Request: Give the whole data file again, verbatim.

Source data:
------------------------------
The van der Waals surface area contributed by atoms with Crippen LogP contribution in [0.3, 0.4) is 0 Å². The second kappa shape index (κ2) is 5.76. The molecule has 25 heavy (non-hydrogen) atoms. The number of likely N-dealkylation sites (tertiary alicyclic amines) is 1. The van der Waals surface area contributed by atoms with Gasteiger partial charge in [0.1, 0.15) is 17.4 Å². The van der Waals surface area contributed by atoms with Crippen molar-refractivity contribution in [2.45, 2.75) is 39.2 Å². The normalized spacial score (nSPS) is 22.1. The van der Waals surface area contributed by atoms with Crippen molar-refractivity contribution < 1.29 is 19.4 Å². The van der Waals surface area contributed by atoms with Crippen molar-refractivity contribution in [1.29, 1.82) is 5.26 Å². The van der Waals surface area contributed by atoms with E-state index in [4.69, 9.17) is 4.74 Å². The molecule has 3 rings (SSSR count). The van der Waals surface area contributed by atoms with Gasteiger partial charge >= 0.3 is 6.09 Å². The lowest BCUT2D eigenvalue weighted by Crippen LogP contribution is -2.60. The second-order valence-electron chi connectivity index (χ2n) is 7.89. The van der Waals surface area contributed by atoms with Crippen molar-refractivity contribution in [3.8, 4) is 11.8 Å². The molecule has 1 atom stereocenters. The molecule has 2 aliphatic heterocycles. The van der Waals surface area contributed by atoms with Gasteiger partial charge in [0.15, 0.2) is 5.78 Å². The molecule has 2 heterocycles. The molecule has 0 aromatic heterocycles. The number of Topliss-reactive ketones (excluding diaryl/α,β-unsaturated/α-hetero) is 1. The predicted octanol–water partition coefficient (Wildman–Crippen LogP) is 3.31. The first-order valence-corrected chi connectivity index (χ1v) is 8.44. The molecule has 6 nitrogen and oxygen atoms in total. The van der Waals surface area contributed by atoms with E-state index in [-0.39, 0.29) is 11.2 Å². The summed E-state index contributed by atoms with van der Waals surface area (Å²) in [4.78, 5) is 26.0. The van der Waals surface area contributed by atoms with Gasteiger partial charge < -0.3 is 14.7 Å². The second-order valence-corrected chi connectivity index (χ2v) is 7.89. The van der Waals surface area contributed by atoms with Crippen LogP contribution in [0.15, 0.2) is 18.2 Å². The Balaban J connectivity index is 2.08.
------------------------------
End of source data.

The van der Waals surface area contributed by atoms with Crippen LogP contribution in [0.3, 0.4) is 0 Å². The second kappa shape index (κ2) is 5.76. The molecule has 25 heavy (non-hydrogen) atoms. The number of likely N-dealkylation sites (tertiary alicyclic amines) is 1. The van der Waals surface area contributed by atoms with Gasteiger partial charge in [0.1, 0.15) is 17.4 Å². The van der Waals surface area contributed by atoms with Crippen molar-refractivity contribution in [2.45, 2.75) is 39.2 Å². The normalized spacial score (nSPS) is 22.1. The van der Waals surface area contributed by atoms with Crippen molar-refractivity contribution < 1.29 is 19.4 Å². The van der Waals surface area contributed by atoms with Crippen molar-refractivity contribution in [1.29, 1.82) is 5.26 Å². The van der Waals surface area contributed by atoms with E-state index in [4.69, 9.17) is 4.74 Å². The molecule has 3 rings (SSSR count). The van der Waals surface area contributed by atoms with Gasteiger partial charge >= 0.3 is 6.09 Å². The lowest BCUT2D eigenvalue weighted by Crippen LogP contribution is -2.60. The second-order valence-electron chi connectivity index (χ2n) is 7.89. The van der Waals surface area contributed by atoms with Crippen molar-refractivity contribution in [3.8, 4) is 11.8 Å². The molecule has 1 atom stereocenters. The molecule has 2 aliphatic heterocycles. The van der Waals surface area contributed by atoms with Gasteiger partial charge in [0.15, 0.2) is 5.78 Å². The molecule has 2 heterocycles. The molecule has 0 aromatic heterocycles. The number of Topliss-reactive ketones (excluding diaryl/α,β-unsaturated/α-hetero) is 1. The predicted octanol–water partition coefficient (Wildman–Crippen LogP) is 3.31. The first-order valence-corrected chi connectivity index (χ1v) is 8.44. The molecule has 6 nitrogen and oxygen atoms in total. The van der Waals surface area contributed by atoms with E-state index in [-0.39, 0.29) is 11.2 Å². The summed E-state index contributed by atoms with van der Waals surface area (Å²) in [4.78, 5) is 26.0. The van der Waals surface area contributed by atoms with Gasteiger partial charge < -0.3 is 14.7 Å². The second-order valence-corrected chi connectivity index (χ2v) is 7.89. The van der Waals surface area contributed by atoms with Crippen LogP contribution in [0.15, 0.2) is 18.2 Å². The Balaban J connectivity index is 2.08.